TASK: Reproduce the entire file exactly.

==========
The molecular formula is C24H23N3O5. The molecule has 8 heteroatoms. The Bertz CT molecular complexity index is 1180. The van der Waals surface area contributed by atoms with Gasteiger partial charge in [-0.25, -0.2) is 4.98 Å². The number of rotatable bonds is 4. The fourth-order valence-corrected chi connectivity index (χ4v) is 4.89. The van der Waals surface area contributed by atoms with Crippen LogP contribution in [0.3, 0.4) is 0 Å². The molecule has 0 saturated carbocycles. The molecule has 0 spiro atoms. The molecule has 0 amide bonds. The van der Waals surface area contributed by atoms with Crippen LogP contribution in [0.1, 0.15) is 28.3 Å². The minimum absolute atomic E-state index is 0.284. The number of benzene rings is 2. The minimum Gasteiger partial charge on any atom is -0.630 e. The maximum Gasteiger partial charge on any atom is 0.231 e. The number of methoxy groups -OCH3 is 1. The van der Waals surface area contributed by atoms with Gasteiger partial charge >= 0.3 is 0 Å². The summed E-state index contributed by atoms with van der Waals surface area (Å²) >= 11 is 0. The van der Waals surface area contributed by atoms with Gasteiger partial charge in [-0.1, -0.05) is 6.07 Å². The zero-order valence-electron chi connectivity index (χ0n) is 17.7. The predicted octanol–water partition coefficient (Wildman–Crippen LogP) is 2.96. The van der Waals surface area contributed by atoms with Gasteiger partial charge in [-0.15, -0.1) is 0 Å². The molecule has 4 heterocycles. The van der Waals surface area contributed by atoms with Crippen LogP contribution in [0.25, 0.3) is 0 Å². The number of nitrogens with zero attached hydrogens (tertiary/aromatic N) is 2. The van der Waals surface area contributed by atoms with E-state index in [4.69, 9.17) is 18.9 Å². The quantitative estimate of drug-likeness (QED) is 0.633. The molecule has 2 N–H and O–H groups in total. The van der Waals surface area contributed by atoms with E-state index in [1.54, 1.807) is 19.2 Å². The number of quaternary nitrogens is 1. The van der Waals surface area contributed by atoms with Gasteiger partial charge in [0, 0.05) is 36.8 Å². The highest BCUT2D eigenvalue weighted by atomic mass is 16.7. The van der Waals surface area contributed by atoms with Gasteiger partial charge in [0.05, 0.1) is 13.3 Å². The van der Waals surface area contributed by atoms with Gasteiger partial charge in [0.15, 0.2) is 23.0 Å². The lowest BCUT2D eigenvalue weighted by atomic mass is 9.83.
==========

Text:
The molecular formula is C24H23N3O5. The molecule has 8 heteroatoms. The Bertz CT molecular complexity index is 1180. The van der Waals surface area contributed by atoms with Gasteiger partial charge in [-0.25, -0.2) is 4.98 Å². The number of rotatable bonds is 4. The fourth-order valence-corrected chi connectivity index (χ4v) is 4.89. The van der Waals surface area contributed by atoms with Crippen LogP contribution in [0.3, 0.4) is 0 Å². The molecule has 0 saturated carbocycles. The molecule has 0 spiro atoms. The molecule has 0 amide bonds. The van der Waals surface area contributed by atoms with Crippen LogP contribution in [0.1, 0.15) is 28.3 Å². The minimum absolute atomic E-state index is 0.284. The number of benzene rings is 2. The minimum Gasteiger partial charge on any atom is -0.630 e. The maximum Gasteiger partial charge on any atom is 0.231 e. The number of methoxy groups -OCH3 is 1. The van der Waals surface area contributed by atoms with Gasteiger partial charge >= 0.3 is 0 Å². The summed E-state index contributed by atoms with van der Waals surface area (Å²) >= 11 is 0. The van der Waals surface area contributed by atoms with Gasteiger partial charge in [-0.1, -0.05) is 6.07 Å². The zero-order valence-electron chi connectivity index (χ0n) is 17.7. The predicted octanol–water partition coefficient (Wildman–Crippen LogP) is 2.96. The van der Waals surface area contributed by atoms with Gasteiger partial charge in [-0.15, -0.1) is 0 Å². The molecule has 4 heterocycles. The van der Waals surface area contributed by atoms with Crippen LogP contribution in [0.25, 0.3) is 0 Å². The number of nitrogens with zero attached hydrogens (tertiary/aromatic N) is 2. The van der Waals surface area contributed by atoms with E-state index in [4.69, 9.17) is 18.9 Å². The quantitative estimate of drug-likeness (QED) is 0.633. The molecule has 2 N–H and O–H groups in total. The van der Waals surface area contributed by atoms with E-state index in [1.54, 1.807) is 19.2 Å². The number of quaternary nitrogens is 1. The van der Waals surface area contributed by atoms with Gasteiger partial charge in [0, 0.05) is 36.8 Å². The highest BCUT2D eigenvalue weighted by atomic mass is 16.7. The van der Waals surface area contributed by atoms with Gasteiger partial charge in [0.05, 0.1) is 13.3 Å². The van der Waals surface area contributed by atoms with Gasteiger partial charge in [0.15, 0.2) is 23.0 Å². The lowest BCUT2D eigenvalue weighted by atomic mass is 9.83.